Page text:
A young boy’s fall triggers results in a critical medical emergency, and Kane Ryan of Dirty Wall Project finds himself facing India’s medical system and a life and death decision.
The clack of my flip flops echo off the dimly lit stairway as I take two steps at a time. I rush past an altar and the flames from the candles flicker, casting an eerie shadow of myself on the pale hospital walls. It’s 11 pm and the hospital is nearly deserted. Rounding a corner, I startle a group of young nurses and mumble my apologies as I rush past. I finally reach the emergency ward counter and repeat the name “Moshin Shaik” several times while a young women types away on her key board.
I reach into my back pocket and fumble with a bundle of money and start counting, “Ek hazaar, teen hazaar, das hazaar…”, handing the woman 20,000 rupees. While she counts my money, a siren from an approaching ambulance brings me back to reality. The ambulance pulls to a halt and a stretcher is wheeled toward the entrance. The woman behind the counter hands me my receipt as a women in her 20s groans in pain as she is pushed by the counter. I watch as grief stricken family members follow the stretcher and then I continue down the hallway and back to the Intensive Care Unit (ICU).
Earlier in the afternoon, Moshin was playing at the top of some stairs, choosing to slide down the banister like he has done so many times before. He lost his balance and his grip and fell eight feet onto the cement floor, cracking his head and losing consciousness. Moshin was rushed to a nearby hospital by a neighbour but the hospital couldn’t deal with the severity of his injuries and he was shifted to the private Holy Spirit Hospital. We received a call at 4 pm from a frantic Shalru (his auntie who looks after him) asking us for help.
I met Moshin eight months ago outside of our school in Saki Naka, when Shalru was in need of educational support for Moshin. His parents both died of TB a few months after he was born and Moshin has struggled with medical ailments most of his short life. Dirty Wall Project (DWP) had him tested for HIV and met with doctors in an attempt to get him vibrant and healthy in time for the new school year. Moshin’s overall health improved and Discover Urjaa and DWP paid his school tuition for a year.
Ashley and I arrive at the hospital and begin searching for Moshin but no records can be found. (Private hospitals refuse to admit patients until a substantial deposit is left). Shalru finds the neighbour who brought Moshin in and we discover that he is being kept in the ICU but he has not been treated because there has been no deposit made. I quickly remove 8000 INR – $180 CAD, hand it to the cashier and we head upstairs to find Moshin. We are only permitted to see him through the window of the ICU while the doctor in charge fills us in. Moshin has suffered a serious blow to the head and needs an immediate CT scan. With the deposit now in place, the doctors begin treating him and Ashley and I head across town to another hospital where DWP has another patient in an ICU.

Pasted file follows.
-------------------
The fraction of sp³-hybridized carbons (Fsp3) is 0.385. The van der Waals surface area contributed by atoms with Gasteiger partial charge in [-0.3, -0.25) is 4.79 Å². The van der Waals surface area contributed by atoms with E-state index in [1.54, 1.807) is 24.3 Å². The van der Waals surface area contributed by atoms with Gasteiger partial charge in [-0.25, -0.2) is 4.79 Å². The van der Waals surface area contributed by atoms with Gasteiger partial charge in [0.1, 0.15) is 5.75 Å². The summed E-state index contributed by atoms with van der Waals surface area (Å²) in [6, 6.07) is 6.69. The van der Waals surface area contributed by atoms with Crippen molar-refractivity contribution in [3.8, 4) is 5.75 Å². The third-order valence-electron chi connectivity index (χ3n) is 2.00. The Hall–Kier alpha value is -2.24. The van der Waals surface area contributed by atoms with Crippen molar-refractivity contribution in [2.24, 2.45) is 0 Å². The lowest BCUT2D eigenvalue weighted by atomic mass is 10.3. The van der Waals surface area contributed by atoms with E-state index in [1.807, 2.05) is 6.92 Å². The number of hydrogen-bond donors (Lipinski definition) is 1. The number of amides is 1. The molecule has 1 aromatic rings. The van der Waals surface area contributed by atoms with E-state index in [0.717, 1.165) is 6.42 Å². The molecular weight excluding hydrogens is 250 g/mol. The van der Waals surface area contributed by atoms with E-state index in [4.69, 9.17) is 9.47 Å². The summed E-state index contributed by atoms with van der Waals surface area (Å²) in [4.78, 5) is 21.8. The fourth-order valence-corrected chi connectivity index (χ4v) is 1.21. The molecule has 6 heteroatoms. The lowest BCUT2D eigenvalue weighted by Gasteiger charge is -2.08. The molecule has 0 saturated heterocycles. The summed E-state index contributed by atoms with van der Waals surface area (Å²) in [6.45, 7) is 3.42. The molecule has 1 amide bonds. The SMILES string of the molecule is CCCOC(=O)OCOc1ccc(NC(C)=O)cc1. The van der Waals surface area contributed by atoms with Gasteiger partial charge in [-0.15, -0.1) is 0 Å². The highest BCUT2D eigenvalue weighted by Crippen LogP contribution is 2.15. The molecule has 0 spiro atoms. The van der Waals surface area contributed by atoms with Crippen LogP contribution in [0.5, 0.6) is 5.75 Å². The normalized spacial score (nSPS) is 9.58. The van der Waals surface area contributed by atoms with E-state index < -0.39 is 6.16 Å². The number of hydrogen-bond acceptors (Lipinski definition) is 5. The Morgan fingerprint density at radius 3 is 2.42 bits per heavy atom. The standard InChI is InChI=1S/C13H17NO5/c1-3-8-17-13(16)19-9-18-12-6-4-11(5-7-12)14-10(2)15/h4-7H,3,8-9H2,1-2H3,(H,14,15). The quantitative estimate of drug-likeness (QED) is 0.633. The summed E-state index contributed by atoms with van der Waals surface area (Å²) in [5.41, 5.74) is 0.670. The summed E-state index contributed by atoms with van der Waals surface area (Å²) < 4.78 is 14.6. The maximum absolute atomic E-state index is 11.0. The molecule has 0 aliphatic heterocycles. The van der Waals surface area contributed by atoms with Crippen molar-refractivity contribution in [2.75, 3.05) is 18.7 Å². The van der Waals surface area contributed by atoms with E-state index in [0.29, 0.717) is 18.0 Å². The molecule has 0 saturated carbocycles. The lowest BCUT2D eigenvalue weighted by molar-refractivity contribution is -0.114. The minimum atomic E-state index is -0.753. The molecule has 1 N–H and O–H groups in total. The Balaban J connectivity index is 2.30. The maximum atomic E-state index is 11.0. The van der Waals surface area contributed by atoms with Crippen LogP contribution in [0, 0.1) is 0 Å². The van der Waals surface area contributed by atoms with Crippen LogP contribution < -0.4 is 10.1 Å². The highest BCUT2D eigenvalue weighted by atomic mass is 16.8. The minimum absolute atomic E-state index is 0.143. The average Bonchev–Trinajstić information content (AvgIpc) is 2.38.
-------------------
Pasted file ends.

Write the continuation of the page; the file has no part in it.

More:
I reach home at 9 pm, tired from the stress of hospitals and the constant hardships I witness while working in these poor communities. I unpack my tiffen (from Aman’s mother) and find a vegetable curry and a few rotis, pour myself a juice and collapse on my bed/dinner table. Two rotis into dinner I hear my phone buzzing and the call display reads “Ashley”. A call from him at this hour of the night is unlikely good news. Ashley is in a rickshaw and it is hard to hear him over the engine of the tiny machine and the symphony of car horns surrounding him. His voice is tense and he tells me that the hospital has called and found a blood clot in Moshin’s head and he is enroute to pick me up.
I phone Vignesh, a friend who has agreed to help if things are too much for Ashley and I to bear. Vignesh says he will meet us in fifteen minutes at my building. I grab my DWP bank card, slip into my flip-flops and rush down the stairs. Traffic is buzzing outside my building but I manage to find a gap to squeeze through. There is a festival of some kind for “Sai Baba” and the street where my ATM is located is packed with revellers. I maneuver around worshippers and withdraw some money. Ashley and Vignesh meet me and we head to the hospital. While we are all in agreement about helping this family, we have to pressure them to come up with some money as the cost of surgery is high. In situations like this, families will try to rely completely on us for funds, relinquishing their own responsibility. It is important that we only help as required, enabling us to help many more families in need.